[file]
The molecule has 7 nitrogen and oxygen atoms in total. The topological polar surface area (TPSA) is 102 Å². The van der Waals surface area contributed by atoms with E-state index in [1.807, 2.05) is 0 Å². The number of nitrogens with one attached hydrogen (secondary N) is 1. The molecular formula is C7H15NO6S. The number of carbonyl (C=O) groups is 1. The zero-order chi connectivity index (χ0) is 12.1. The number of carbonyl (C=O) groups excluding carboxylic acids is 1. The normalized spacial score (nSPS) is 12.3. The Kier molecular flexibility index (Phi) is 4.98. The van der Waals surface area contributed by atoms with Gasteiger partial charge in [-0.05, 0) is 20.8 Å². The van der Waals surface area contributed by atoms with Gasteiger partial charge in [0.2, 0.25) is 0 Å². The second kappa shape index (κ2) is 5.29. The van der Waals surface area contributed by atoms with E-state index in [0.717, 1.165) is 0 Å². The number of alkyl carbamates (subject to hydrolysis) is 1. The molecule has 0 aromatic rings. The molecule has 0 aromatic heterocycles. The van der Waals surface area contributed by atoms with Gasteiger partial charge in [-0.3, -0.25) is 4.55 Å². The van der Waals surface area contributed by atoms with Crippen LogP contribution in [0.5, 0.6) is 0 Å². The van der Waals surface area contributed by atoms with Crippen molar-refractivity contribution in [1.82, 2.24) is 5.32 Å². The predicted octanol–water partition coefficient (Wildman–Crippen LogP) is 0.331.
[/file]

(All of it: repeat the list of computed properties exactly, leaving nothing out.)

The molecule has 7 nitrogen and oxygen atoms in total. The topological polar surface area (TPSA) is 102 Å². The van der Waals surface area contributed by atoms with E-state index in [1.807, 2.05) is 0 Å². The number of nitrogens with one attached hydrogen (secondary N) is 1. The molecular formula is C7H15NO6S. The number of carbonyl (C=O) groups is 1. The zero-order chi connectivity index (χ0) is 12.1. The number of carbonyl (C=O) groups excluding carboxylic acids is 1. The normalized spacial score (nSPS) is 12.3. The Kier molecular flexibility index (Phi) is 4.98. The van der Waals surface area contributed by atoms with Gasteiger partial charge in [-0.05, 0) is 20.8 Å². The van der Waals surface area contributed by atoms with Gasteiger partial charge in [0.2, 0.25) is 0 Å². The second kappa shape index (κ2) is 5.29. The van der Waals surface area contributed by atoms with E-state index in [0.717, 1.165) is 0 Å². The number of alkyl carbamates (subject to hydrolysis) is 1. The molecule has 0 aromatic rings. The molecule has 0 aromatic heterocycles. The van der Waals surface area contributed by atoms with Gasteiger partial charge in [-0.3, -0.25) is 4.55 Å². The van der Waals surface area contributed by atoms with Crippen LogP contribution in [0.5, 0.6) is 0 Å². The van der Waals surface area contributed by atoms with Crippen molar-refractivity contribution in [1.82, 2.24) is 5.32 Å². The predicted octanol–water partition coefficient (Wildman–Crippen LogP) is 0.331.